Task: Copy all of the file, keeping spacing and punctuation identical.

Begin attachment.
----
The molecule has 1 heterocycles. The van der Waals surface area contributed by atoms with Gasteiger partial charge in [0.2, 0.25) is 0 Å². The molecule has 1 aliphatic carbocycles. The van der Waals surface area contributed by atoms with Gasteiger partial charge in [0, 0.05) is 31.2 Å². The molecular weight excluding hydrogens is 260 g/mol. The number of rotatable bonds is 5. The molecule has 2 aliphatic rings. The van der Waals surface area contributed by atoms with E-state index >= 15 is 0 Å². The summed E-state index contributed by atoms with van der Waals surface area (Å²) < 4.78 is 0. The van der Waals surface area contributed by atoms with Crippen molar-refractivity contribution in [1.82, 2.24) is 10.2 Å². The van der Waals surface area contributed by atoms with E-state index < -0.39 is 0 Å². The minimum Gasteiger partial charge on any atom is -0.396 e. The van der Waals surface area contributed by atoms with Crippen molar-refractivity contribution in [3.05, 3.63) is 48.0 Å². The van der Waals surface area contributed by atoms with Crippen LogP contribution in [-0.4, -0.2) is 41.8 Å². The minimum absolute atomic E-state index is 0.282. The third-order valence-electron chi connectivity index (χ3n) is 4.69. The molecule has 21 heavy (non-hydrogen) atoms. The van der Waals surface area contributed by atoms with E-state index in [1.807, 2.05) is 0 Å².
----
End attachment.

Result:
The molecule has 1 heterocycles. The van der Waals surface area contributed by atoms with Gasteiger partial charge in [0.2, 0.25) is 0 Å². The molecule has 1 aliphatic carbocycles. The van der Waals surface area contributed by atoms with Gasteiger partial charge in [0, 0.05) is 31.2 Å². The molecular weight excluding hydrogens is 260 g/mol. The number of rotatable bonds is 5. The molecule has 2 aliphatic rings. The van der Waals surface area contributed by atoms with E-state index >= 15 is 0 Å². The summed E-state index contributed by atoms with van der Waals surface area (Å²) < 4.78 is 0. The van der Waals surface area contributed by atoms with Crippen molar-refractivity contribution in [1.82, 2.24) is 10.2 Å². The van der Waals surface area contributed by atoms with E-state index < -0.39 is 0 Å². The minimum Gasteiger partial charge on any atom is -0.396 e. The van der Waals surface area contributed by atoms with Crippen molar-refractivity contribution in [3.05, 3.63) is 48.0 Å². The van der Waals surface area contributed by atoms with Crippen LogP contribution in [-0.4, -0.2) is 41.8 Å². The minimum absolute atomic E-state index is 0.282. The third-order valence-electron chi connectivity index (χ3n) is 4.69. The molecule has 21 heavy (non-hydrogen) atoms. The van der Waals surface area contributed by atoms with E-state index in [1.807, 2.05) is 0 Å².